What do iconic brands like Bonobos, Kate Spade, Michael Kors, Frank + Oak, Saks Fifth Avenue have in common?
They all are transforming the retail experience by empowering and enabling their greatest asset: store associates.
Wait, you ask, weren’t store associates going to be replaced by robots, self-service and AI?
Yes, perhaps, if you’re selling a commodity, but not if you are interested in building deep relationships with your customers, not if you subscribe to the idea of intelligent retail.
Intelligent Retail: The Augmented Shopping Experience
The shopping experience is a human story. It is a celebration of an interaction that we, as social animals, have enjoyed since the beginnings of history.
Shopping is an exchange, a conversation. It involves value and values: the perceived value of a product or service as it is experienced through the use of the product or service, and the ethical values of a brand – the brand’s cultural narrative.
The 2018 Consumer Trends Report reveals the importance of integrating the multichannel experience. “Buy Online, Pickup In-Store” (BOPIS) is now considered a mainstream offering, with shoppers widely recognizing that BOPIS offers not only free order fulfillment, but also a degree of flexibility and control not available via home delivery. The ability to inspect items in the store before taking them home is the key BOPIS benefit. Its importance grew the most year over year—suggesting that the tactile experience offered by bricks and mortar are increasingly important to customers, and consequently a highly valuable component of a brand’s value.
Substantiating this finding is shoppers’ increasing willingness to engage store associates for assistance with finding items; 57% of survey respondents said they’ve done so, an 19% increase from 2017. More than two-thirds of respondents said they expected those associates to have access to their order histories, suggesting expectations are high for knowledgeable interactions that draw on shoppers’ past interactions across touchpoints.
For high-end retail, the knowledgeable store associate is viewed as both a guide and advisor—making recommendations that fit the personal aspirations of the individual customer.
Intelligent retail is what customers want. This is not about AI replacing human interaction, but rather using technology to improve the interaction between the store associate and the customer. AI and machine-learning are enablers for designing seamless, branded experiences connecting all customer touch points online and in-store. During a customer interaction, retailers can connect their online stores with offline to offer an endless aisle of products if a desired item is out of stock at the store.
INTELLIGENT RETAIL: TECHNOLOGY AUGMENTS THE SHOPPING EXPERIENCE
The Engine of Intimacy
The engine that drives customer intimacy is still the sales associate, but now, the associate is served by an intelligent agent, a retail solution that includes:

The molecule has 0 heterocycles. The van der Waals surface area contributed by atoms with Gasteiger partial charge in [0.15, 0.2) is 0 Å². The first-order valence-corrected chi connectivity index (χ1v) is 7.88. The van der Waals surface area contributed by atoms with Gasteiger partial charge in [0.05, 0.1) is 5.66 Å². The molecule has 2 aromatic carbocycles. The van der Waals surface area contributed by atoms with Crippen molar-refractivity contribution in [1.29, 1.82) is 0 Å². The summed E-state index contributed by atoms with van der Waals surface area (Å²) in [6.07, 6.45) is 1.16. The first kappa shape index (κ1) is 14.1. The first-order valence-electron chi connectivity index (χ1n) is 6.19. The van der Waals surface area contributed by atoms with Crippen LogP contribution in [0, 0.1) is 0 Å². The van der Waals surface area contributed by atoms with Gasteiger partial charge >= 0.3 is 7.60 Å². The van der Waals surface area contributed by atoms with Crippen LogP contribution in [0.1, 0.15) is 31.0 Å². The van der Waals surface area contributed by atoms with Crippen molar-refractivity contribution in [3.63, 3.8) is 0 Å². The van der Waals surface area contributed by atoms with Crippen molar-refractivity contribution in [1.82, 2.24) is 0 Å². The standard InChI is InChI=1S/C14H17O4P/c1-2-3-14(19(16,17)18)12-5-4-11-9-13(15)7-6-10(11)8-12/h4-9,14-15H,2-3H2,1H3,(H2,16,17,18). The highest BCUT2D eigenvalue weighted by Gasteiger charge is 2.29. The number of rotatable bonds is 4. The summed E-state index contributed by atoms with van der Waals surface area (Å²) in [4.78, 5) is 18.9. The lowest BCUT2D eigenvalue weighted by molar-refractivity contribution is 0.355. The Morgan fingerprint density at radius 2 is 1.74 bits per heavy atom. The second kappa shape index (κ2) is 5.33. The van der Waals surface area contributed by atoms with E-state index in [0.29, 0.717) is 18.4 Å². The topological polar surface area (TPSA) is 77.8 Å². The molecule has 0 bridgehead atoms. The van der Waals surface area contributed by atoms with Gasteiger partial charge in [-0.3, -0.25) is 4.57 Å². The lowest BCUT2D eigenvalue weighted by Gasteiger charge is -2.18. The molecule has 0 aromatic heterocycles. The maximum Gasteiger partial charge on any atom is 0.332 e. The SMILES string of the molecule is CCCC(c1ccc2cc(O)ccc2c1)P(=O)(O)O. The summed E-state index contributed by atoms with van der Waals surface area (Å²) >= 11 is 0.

- Clienteling: Give associates access to customer preferences and history to reach out to customers with personalized messages—email, text or social media—to elevate service and build strong relationships
Assisted Selling: Turn store associates into storytellers, style guides, and product experts with access to the entire product catalog from anywhere in the store.
Checkout: Enable associates to sell, checkout and collect payments from anywhere in the store, with an mPOS solution.
Runner: Enable associates on the sales floor to collaborate with other store workers and runners to retrieve products and deliver a seamless customer experience.
Fulfillment: Deliver “buy online, pick up in-store” (BOPIS) services and empower associates to pick and pack orders and manage the fulfillment of online orders in stores.
Store Communications: Streamline communications and training of workers by sending announcements and content to stores and sharing documents.
Designing Branded Experiences
Emotional intelligence is an added factor to drive successful customer interactions.
A branded “conversation” might include the following steps:
- Open the discussion
- Clarifies details
- Develops customer ideas
- Creates consensus on actions to take
- Maintains or enhances customer esteem
- Listens with empathy
- Encourages participation
- Supports the right decision from the customer’s point-of-view
Signature experiences can be designed around the brand dimensions and personality of a specific brand or sub-brand. This is part of the reason for the success of specialty retail.
Impact on the Bottom Line
The metrics for intelligent retail as described above are encouraging. Here is an example of business impact, as reported by Tulip, a retail clienteling vendor:
- Increased Store Sales
- Increased Repeat Purchases
- Increased Order Sizes
- Increased Customer Satisfaction
It’s time to double down on store investments. That is, after all, what differentiates brick-and-mortar retailers from Amazon.
Dr. Karl Hellman is Managing Director of Consentric Marketing. Karl is the author of The Customer Learning Curve (with Ardis Burst, 2004) and his clients include best-in-class companies such as JP Morgan Chase, Wells Fargo, UPS, and Coca Cola.
Mark Blessington is a Partner at Consentric Marketing. He has three decades of experience in marketing and sales consulting to many of the world’s largest corporations, and is the author of over 40 articles and four books.